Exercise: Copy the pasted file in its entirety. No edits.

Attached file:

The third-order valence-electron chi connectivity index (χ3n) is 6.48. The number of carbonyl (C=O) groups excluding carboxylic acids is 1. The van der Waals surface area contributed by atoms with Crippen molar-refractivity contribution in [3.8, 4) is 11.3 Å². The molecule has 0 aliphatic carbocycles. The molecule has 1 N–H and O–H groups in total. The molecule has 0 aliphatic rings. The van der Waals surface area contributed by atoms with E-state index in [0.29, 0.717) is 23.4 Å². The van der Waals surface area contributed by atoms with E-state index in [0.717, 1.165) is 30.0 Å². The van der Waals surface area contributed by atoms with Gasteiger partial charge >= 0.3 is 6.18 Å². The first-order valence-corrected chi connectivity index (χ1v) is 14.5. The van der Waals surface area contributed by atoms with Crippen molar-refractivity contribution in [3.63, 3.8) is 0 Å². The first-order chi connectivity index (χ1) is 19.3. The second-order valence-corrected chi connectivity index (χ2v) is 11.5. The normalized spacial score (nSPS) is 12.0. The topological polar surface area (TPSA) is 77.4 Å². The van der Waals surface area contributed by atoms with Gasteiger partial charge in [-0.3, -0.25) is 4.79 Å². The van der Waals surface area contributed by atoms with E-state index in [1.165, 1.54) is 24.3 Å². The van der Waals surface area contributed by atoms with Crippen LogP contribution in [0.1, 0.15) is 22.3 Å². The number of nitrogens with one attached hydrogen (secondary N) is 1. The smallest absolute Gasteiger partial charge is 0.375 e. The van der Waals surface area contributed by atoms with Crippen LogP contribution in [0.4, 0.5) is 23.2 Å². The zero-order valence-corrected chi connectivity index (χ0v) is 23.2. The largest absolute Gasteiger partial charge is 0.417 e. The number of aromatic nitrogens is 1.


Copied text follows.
The third-order valence-electron chi connectivity index (χ3n) is 6.48. The number of carbonyl (C=O) groups excluding carboxylic acids is 1. The van der Waals surface area contributed by atoms with Crippen molar-refractivity contribution in [3.8, 4) is 11.3 Å². The molecule has 0 aliphatic carbocycles. The molecule has 1 N–H and O–H groups in total. The molecule has 0 aliphatic rings. The van der Waals surface area contributed by atoms with E-state index in [0.29, 0.717) is 23.4 Å². The van der Waals surface area contributed by atoms with E-state index in [0.717, 1.165) is 30.0 Å². The van der Waals surface area contributed by atoms with Gasteiger partial charge >= 0.3 is 6.18 Å². The first-order valence-corrected chi connectivity index (χ1v) is 14.5. The van der Waals surface area contributed by atoms with Crippen molar-refractivity contribution in [3.63, 3.8) is 0 Å². The first-order chi connectivity index (χ1) is 19.3. The second-order valence-corrected chi connectivity index (χ2v) is 11.5. The normalized spacial score (nSPS) is 12.0. The topological polar surface area (TPSA) is 77.4 Å². The van der Waals surface area contributed by atoms with Gasteiger partial charge in [-0.3, -0.25) is 4.79 Å². The van der Waals surface area contributed by atoms with E-state index in [1.165, 1.54) is 24.3 Å². The van der Waals surface area contributed by atoms with Crippen LogP contribution in [0.1, 0.15) is 22.3 Å². The number of nitrogens with one attached hydrogen (secondary N) is 1. The smallest absolute Gasteiger partial charge is 0.375 e. The van der Waals surface area contributed by atoms with Crippen LogP contribution in [0.4, 0.5) is 23.2 Å². The zero-order valence-corrected chi connectivity index (χ0v) is 23.2. The largest absolute Gasteiger partial charge is 0.417 e. The number of aromatic nitrogens is 1.